Hardware-in-the-loop testing of complex nonlinear mechanical structures

Arabella Reece, Advaith Sastry

Hardware-in-the-loop (HIL) is an increasingly popular testing approach where the tested specimen (for instance, a landing gear) interacts with a numerical model of the rest of the system (the aircraft) via sensors and actuators. The fundamental idea of this approach is to test the specimen in conditions that are as close as possible to the conditions experienced in the assembled system. In their projects, Arabella and Advaith investigate the performance of HIL tests in the presence of nonlinearity.

Nonlinear modal analysis and control using the Koopman operator

Ka Yung, Aditya Tambe; Alexandre Mauroy (Namur)

In his project, Ka investigates the use of the Koopman operator and model predictive control to modify the dynamic behaviour of nonlinear mechanical structures. Aditya’s project investigates the use of the Koopman operator theory to identify nonlinear vibration modes from experimental data.

Parameter-dependent model reduction of highly flexible aeronautic structures

Amir Bagheri

Numerical continuation is a popular method to investigate the dynamics of nonlinear systems. At its core, continuation solves a zero problem to find the established response of the system, and then traces out the evolution of this response as parameters such as excitation amplitude, frequency, stiffness, or damping coefficients are varied. While continuation is general and systematic, its application to complex systems such as those met in industry is generally not possible due to excessive computational cost. Amir’s project looks at the development of new model reduction techniques that will make continuation applicable to large-scale systems. A particular facet of Amir’s work is to look at parameter-dependent reduced order models.

Physics-guided, data-augmented model of a flapping beam

Syed Ahamed and Loic Salles

Aeronautic structures are increasingly lighter and more flexible, and hence nonlinear. Syed’s project looks at the modelling of a highly flexible structures featuring geometric nonlinearities. The modelling approach taken starts with a physics-based model to describe the linear equations of the system. This baseline model is then augmented using data-driven (machine learnt) models to capture the elastic coupling between the in-plane and out-of-plane vibrations introduced by the geometric nonlinearities, and to capture the aerodynamic damping introduced by the structure’s flapping motion.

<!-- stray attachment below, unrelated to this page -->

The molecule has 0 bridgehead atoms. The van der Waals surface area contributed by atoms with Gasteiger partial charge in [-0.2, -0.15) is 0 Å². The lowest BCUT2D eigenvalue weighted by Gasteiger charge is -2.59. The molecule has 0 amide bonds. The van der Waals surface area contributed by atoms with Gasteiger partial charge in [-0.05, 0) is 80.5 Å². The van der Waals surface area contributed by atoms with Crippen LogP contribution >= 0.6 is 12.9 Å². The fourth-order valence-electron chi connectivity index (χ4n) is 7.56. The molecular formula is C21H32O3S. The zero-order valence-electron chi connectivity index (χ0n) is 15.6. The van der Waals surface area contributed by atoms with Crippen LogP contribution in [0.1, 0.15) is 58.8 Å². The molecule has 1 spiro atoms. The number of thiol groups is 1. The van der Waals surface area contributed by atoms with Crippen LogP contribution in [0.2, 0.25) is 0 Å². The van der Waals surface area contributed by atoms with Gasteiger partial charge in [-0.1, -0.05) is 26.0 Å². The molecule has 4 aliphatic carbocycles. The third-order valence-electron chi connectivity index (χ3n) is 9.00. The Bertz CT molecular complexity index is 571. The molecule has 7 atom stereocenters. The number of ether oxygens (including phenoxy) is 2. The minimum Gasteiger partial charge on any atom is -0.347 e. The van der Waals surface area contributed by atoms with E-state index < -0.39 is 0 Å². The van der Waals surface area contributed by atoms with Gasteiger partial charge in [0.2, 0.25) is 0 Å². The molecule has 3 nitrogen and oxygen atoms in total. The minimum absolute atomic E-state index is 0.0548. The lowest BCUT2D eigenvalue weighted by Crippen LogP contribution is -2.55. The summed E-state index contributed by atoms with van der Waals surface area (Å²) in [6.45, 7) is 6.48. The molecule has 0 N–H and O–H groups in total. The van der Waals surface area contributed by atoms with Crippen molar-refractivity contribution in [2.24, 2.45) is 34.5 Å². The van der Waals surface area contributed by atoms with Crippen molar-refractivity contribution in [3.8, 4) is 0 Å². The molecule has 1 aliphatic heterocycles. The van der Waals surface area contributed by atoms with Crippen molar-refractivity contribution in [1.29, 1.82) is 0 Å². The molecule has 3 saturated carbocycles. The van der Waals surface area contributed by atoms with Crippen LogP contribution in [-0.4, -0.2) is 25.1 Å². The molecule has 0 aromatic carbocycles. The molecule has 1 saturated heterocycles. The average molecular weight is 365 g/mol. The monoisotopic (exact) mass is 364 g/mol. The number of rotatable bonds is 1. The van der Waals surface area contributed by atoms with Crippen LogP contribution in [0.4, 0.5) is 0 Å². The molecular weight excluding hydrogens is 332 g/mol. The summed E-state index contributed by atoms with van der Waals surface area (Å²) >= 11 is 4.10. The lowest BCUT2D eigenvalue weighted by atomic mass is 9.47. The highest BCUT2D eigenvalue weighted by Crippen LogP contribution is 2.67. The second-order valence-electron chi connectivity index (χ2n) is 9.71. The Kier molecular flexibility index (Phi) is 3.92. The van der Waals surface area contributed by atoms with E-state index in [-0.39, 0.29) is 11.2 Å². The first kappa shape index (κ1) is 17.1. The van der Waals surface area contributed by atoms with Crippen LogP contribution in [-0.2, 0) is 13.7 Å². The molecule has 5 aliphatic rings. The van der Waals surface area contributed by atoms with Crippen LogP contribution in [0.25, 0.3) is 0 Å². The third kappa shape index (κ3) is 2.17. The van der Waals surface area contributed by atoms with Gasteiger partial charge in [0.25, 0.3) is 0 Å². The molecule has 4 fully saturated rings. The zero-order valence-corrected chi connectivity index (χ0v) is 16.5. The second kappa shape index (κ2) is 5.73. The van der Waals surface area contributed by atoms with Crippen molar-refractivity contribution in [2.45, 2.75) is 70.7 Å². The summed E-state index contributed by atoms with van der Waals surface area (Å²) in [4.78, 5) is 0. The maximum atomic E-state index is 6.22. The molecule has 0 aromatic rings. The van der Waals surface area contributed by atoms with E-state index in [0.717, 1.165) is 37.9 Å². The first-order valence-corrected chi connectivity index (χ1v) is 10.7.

Predicting self-excited oscillations using physics-guided, machine-learnt models

Kyoung Y. Lee and David Barton (Bristol)

Self-excited oscillations can be found in a wide range of engineering systems and often lead to unwanted vibration conditions that are potentially disastrous. The development of mathematical models that can capture such behaviours is challenging as self-excited oscillations often arise from complex interactions and energy transfers between different physical media such as fluid and structure. The objective of this project is to use a physics-based model that captures the fundamental phenomenological aspects of self-excited oscillations and augment it with a data-driven (i.e., machine-learnt) model to enhance its accuracy. This “hybrid” model is tested on several systems featuring self-excited oscillations, including an aerofoil undergoing limit cycle oscillations.

Sensors inspired by vibrations in spider webs

Shreya Basu; Martin Garrad, Helmut Hauser (Bristol); Lucas Wilkins, Beth Mortimer, Fritz Vollrath (Oxford)

Experimental observations suggest that a spider web is more than a simple trap and serves as a sophisticated signal processing device that helps the spider locate and categorise events in the web based on vibration patterns. Taking a mechanical perspective, this project investigates the fundamental principles underpinning the exploitation of structures as signal processing devices. Those principles are then exploited to design new sensors.